Introduction to Arduino: Circuitry, Lights, and Code

Working Through Beginner Projects
All the parts and accessories in the starter kit

The Arduino Starter Kit is a perfect way for beginners to learn more about circuitry, physical prototyping, and coding language. It contains all the materials needed to start prototyping as well as a book of projects that guides you through the processes step-by-step and provides in-depth explanations about the purpose of different parts, why a specific line of code is needed, and the importance of building a complete circuit, just to name a few.

The first few projects were relatively simple in both the actual circuitry and code and gradually increased in difficulty as I furthered my journey into Arduino. The first project I undertook didn’t require code at all but was just an introduction on working on a breadboard and making complete circuits using LED lights. It helped me attain a better understanding of how power flows through an entire system and the general way most inputs and outputs are connected to the Arduino board. It also gave me practice working with incredibly tiny wires and electronic pieces.

The introductory projects in the manual for learning simple circuitry

The next two projects were similar with how they both involved using sensors to make LEDs light up. The first project involved using a switch and every time the button was pressed, it would change which LEDs lights were on and off. After changing the code slightly, I was also able to make it so that after pressing the switch, the lights would eventually turn back to the original state after a set amount of time.

The second project used a temperature sensor to make several LEDs turn on. This project was a bit more complicated as you had to determine which temperature would cause the LEDs turn on and convey that in your code. Depending on how much the temperature was above the set baseline would determine how many LEDs would turn on.

The temperature sensor project

The last project in this series was the most complicated and most intensive out of the four. The LED involved was different compared to the previous projects as it was a color mixing lamp that took data from the sensors it was connected with to change the color of the lamp depending on the different primary colors it detected. The Ardunio program also gave the data of the light sensors in real time on the computer so you can observe how the numbers changed as the sensors picked of different amounts of lights.

Pictures of the set up for the color mixing lamp
The real-time color data collected in the Arduino program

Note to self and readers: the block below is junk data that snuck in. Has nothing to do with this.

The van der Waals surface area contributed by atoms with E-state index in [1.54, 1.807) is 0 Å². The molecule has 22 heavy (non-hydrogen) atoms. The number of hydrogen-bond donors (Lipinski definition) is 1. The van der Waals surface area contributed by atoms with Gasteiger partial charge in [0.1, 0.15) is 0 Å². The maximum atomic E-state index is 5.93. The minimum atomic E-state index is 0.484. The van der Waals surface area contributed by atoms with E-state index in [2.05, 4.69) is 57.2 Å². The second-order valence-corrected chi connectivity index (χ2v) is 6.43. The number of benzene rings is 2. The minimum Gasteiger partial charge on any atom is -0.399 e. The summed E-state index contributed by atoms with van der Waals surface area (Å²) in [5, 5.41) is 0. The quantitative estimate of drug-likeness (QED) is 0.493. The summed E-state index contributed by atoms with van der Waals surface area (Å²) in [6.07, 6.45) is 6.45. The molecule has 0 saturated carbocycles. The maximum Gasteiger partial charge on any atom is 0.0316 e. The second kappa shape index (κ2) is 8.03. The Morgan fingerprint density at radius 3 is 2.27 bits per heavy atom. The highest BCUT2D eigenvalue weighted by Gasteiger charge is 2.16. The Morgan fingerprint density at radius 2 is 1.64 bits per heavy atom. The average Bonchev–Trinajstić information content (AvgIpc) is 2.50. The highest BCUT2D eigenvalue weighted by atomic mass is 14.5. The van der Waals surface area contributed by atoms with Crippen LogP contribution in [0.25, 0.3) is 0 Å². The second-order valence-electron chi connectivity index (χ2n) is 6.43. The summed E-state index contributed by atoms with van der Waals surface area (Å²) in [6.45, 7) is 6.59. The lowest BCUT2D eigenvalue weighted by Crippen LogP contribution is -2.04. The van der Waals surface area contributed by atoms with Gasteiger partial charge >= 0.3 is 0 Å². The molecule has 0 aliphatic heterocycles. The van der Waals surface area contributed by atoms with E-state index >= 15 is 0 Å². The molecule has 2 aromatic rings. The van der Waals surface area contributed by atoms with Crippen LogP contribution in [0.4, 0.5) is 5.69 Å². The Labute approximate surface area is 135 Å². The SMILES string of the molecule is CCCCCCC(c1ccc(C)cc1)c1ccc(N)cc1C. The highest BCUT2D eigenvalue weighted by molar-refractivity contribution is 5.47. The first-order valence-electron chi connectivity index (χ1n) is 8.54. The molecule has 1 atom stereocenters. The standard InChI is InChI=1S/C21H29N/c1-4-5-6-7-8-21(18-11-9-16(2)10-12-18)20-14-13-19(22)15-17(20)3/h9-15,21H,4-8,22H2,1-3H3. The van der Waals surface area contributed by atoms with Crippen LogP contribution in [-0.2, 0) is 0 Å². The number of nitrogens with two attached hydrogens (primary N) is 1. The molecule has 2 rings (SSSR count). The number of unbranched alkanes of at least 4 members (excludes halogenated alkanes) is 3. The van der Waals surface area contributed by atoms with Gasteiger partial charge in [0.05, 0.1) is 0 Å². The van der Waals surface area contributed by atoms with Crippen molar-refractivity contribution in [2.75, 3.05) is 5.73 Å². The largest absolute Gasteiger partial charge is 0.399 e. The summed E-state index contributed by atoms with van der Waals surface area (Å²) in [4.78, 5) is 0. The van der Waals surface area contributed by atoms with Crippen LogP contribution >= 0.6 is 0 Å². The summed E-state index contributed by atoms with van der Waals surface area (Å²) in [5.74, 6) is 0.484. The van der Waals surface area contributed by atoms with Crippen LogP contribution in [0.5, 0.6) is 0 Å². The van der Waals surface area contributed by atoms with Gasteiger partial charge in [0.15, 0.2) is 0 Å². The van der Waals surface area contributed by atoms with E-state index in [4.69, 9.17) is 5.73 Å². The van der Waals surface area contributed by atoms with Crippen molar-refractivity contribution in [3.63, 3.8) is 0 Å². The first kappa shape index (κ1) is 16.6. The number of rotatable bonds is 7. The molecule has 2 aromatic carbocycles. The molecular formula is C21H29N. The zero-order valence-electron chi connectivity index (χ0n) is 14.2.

Difficulties with Coding

The biggest difficulty throughout the projects was definitely writing the code. As someone who doesn’t have much experience yet with Computer Science, understanding why the code works and how it programs the Arduino to do specific functions was mystifying at times. Arduino software uses their own language but it’s primarily based off of C/C++ functions. I would say that after undertaking the projects, I understand why the code works and its function but with my current skill level, it would be difficult to write my own code from scratch or without some sort of guide.

The code from the temperature sensor and the color mixing lamp project

Though it was frustrating to realize this, it’s given me an important opportunity to be motivated to really learn the basics of code on my own as I continue with my endeavors with Arduino. The entire experience will be enriched by having a more in depth understanding of all the different components involved in that project and the end result will be much more polished and refined.

I think that in the future, after gaining the computer science knowledge I currently lack, it would be a good idea to go back in to these projects and review the code I’ve made to see if my understanding of it has increased. It’s also a good chance to take the time and re-write the code from scratch without following the guide to see if I could reach the desired end results by myself.

What To Work On Next

The next step I will be taking will definitely looking up and learning the C++ programming language. While these few beginning projects were forgiving enough for me to complete easily, it’s in my best interest to put in effort in to really understanding why the project functions the way it does. It’s a valuable skill to have for future endeavors and it would only enrich my understanding of future projects.

I also want to continue on the project book and work on the next few projects. The first few beginning projects were similar to each other as most systems involved LEDs and some sort of sensor. There’s a lot of other components in the kit I haven’t worked with yet such as a servo motor and a crystal LED display that would be very fun to work with and I can’t wait to experiment with that.

Final Takeaways

After spending the past two weeks making my way through my introduction to Arduino, it’s left me with a sense of excitement for where my exploration will take me. Besides the Device Prototyping sprint during HCDE 210, I haven’t had much experience with the tactile electronic prototyping and I was surprised to see how much I enjoyed it. Figuring out how to successfully complete a circuit and how to connect different inputs and outputs was incredibly rewarding and I felt very proud of my work once I was finished. In all, I’m excited to see what my future endeavors in Arduino will lead to.

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